SUNY Oswego meteorology student spends summer researching climate

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Senior Major in Meteorology and Minor in Mathematics and Astronomy Shaun Laurenite spent his summer taking advantage of SUNY Oswego’s many internship opportunities, including as a summer fellow for the Cooperative Great Lakes Research Institute (CIGLR) under the direction of Jia Wang of the United States National Oceanic and Atmospheric Administration.

Encouraged to apply for the scholarship by SUNY Oswego Meteorology Faculty Member Scott Steiger, Laurenite eagerly awaited his acceptance.

“Both projects seemed interesting” Laurenite said. “One was about ice cover and the other was about lake effect storms which I’m both interested in, so I applied.”

Laurenite comes with a wealth of experience from his years on campus, including serving as a member of the SUNY Oswego Chapter of the American Meteorological Society, as well as a forecaster for SUNY Oswego’s Lake Effect Storm Prediction and Research Center (LESPaRC) over the last two years. In this position, Laurenite creates forecasts once a week for local school districts as well as the local Department of Transportation to keep them informed of the weather during the winter season.

At the end of the day, Laurenite focused his research on the decadal and interannual variability of ice cover in two areas of Lake Superior.

A summer of experiences

Beginning his summer, Laurenite had the opportunity to travel to Boulder, Colorado to participate in an undergraduate leadership workshop with the National Center for Atmospheric Research (NCAR). Along with 18 other undergraduate students, also majoring in meteorology, they took a week to cover leadership development topics such as diversity and inclusion, ethics, and resume writing workshops.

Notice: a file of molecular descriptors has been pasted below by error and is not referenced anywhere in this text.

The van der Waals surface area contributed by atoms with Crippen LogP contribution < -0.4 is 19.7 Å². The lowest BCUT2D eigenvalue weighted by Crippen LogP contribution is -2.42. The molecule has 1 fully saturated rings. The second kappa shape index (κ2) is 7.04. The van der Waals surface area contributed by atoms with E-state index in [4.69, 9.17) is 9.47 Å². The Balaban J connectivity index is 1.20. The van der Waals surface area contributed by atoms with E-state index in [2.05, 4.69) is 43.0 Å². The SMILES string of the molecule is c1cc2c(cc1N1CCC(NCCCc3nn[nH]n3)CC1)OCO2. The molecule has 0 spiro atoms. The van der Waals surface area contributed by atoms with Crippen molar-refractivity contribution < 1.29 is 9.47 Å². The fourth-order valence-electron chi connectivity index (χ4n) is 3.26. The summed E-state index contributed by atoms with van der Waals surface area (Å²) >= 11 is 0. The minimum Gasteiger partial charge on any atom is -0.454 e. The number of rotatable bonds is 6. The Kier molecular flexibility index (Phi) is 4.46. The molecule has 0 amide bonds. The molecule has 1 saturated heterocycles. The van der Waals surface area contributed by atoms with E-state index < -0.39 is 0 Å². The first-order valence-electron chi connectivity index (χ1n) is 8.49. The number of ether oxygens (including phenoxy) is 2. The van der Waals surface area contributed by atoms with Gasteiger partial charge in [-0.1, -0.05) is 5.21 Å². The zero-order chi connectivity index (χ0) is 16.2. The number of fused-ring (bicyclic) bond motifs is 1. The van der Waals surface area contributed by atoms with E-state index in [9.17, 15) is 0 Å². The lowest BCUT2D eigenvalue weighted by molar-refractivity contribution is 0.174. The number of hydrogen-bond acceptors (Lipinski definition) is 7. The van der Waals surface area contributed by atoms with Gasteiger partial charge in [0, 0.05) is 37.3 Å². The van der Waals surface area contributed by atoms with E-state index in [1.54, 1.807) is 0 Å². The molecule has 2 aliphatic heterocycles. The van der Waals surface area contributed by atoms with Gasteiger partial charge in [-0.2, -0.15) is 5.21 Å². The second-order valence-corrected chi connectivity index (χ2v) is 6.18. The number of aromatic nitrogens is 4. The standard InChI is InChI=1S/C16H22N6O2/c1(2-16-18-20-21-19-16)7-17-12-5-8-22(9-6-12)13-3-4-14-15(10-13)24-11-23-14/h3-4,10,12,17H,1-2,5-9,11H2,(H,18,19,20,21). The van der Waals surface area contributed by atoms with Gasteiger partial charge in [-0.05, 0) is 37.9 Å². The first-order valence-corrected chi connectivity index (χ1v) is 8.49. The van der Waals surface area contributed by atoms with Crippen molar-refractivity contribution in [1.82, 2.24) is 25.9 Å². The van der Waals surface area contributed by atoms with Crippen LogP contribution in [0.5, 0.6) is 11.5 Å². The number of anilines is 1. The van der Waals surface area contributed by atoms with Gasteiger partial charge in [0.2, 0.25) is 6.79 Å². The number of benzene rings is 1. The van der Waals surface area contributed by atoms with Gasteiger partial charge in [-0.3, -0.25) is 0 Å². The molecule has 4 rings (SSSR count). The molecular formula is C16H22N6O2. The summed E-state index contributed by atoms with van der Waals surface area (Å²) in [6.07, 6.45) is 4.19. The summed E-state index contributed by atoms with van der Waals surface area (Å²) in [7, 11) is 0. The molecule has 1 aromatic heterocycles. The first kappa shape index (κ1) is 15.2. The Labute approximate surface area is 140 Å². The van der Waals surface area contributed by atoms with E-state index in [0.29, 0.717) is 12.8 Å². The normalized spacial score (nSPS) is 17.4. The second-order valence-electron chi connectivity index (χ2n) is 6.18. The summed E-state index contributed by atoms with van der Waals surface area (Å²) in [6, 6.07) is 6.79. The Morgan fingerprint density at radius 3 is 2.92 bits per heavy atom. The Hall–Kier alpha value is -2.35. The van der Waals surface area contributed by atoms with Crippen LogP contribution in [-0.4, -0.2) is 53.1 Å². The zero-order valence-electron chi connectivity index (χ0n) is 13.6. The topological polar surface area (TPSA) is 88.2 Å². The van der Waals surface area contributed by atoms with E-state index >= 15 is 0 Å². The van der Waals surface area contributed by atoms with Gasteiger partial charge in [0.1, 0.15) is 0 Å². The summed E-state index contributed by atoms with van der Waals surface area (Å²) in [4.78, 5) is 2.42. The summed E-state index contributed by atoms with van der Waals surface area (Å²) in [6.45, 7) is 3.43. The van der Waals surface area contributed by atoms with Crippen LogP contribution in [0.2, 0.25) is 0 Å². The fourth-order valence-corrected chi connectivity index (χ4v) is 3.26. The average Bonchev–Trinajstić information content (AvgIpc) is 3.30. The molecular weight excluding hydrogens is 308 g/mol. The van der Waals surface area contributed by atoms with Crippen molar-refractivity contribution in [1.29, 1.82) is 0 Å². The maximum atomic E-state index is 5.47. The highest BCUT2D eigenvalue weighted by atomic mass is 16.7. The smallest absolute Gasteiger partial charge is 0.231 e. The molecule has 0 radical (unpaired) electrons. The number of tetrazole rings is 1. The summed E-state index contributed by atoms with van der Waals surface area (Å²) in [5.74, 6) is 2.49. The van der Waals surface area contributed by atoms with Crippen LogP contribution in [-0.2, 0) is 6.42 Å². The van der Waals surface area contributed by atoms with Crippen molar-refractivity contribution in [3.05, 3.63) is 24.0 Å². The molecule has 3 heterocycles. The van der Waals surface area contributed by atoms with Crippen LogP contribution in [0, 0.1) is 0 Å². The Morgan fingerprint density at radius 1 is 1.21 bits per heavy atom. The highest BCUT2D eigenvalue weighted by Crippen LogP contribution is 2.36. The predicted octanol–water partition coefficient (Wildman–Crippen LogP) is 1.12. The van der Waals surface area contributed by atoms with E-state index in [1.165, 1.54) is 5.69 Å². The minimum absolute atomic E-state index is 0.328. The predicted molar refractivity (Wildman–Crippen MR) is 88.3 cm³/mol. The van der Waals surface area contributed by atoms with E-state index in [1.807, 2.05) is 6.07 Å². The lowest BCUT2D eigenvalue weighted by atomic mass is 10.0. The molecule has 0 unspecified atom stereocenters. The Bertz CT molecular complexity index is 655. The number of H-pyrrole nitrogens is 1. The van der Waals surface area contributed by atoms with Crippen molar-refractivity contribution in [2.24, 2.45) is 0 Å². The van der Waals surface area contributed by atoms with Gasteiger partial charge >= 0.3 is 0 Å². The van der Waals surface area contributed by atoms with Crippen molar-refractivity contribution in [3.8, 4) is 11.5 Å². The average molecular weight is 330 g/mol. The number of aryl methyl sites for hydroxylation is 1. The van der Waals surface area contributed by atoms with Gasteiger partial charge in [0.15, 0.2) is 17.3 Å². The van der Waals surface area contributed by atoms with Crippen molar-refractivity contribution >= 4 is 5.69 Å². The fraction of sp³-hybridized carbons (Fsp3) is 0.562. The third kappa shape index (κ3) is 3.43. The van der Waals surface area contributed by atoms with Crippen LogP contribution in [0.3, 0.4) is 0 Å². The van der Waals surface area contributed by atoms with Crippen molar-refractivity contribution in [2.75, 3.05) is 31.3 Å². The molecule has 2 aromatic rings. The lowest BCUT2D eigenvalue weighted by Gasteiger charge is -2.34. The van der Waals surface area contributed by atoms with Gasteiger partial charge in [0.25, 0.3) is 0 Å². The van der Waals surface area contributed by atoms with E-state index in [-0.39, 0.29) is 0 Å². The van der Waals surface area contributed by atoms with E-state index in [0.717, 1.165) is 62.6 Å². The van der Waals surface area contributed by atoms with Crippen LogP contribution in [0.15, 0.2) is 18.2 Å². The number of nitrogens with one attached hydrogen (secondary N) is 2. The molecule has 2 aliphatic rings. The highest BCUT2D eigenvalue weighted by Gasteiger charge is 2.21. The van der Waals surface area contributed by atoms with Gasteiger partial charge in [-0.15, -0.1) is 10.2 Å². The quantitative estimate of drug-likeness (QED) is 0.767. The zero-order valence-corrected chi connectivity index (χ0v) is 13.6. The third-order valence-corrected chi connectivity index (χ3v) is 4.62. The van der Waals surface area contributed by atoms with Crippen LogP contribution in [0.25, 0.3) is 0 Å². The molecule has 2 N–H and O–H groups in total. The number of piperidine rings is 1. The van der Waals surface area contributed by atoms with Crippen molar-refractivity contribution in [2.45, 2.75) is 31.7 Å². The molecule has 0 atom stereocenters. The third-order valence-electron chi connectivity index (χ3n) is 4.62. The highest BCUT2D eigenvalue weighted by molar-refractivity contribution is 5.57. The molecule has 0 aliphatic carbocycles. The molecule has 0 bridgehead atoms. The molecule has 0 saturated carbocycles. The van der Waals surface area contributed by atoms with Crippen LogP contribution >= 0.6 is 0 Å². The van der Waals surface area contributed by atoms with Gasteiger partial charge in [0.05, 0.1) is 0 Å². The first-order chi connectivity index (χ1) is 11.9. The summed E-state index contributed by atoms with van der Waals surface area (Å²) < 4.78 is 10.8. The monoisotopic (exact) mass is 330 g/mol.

“We were also able to hike to a mountain research station,” Laurenite said. “We actually saw snow in June, which was cool, and we were also able to visit the Research Aviation Facility.”

Back from Colorado, Laurenite spent his summer researching for CIGLR, hoping to gain more experience with the Python programming language, which he believes will help him in his future career.

“This internship also exposed me a bit more to research projects like the ones I did in class and for an internship I did last year that was also about climate, so I was able to continue .” Laurenite said. “This type of research I did on climate – I got to see how important climate research is as opposed to the broader research that we are exposed to in courses.”

Laurenite and others have focused on Lake Superior ice melt data and trends over 50 years, using Python to plot those trends.

“In my two areas, which were in Lake Superior, we noticed a negative trend in the average ice cover over the 50-year period we were looking at as well as the length of days with ice cover as well,” Laurenite said.

Laurenite also noted that because the dataset dates back to the 1970s, there were times when the data was not recorded. Using Python, Laurenite and his team would fill in the missing datasets with average climatological data and found that they may be underestimating the true negative trends that were occurring.

But following trends wasn’t the only part of Laurenite‘: He was also tasked with learning what it would be like to do communications and outreach, including filming B-rolls and screenwriting, to complement his experience as a professional.

Presentation GLASS

Laurinaitis will present its summer experience at the 12th Annual Great Lakes Atmospheric Science Symposium (GLASS) November 5, 2022.

This year’s guest speaker is Tom Niziol ’77, Distinguished Meteorologist and National Winter Weather Expert on The Weather Channel from 2012-2019.

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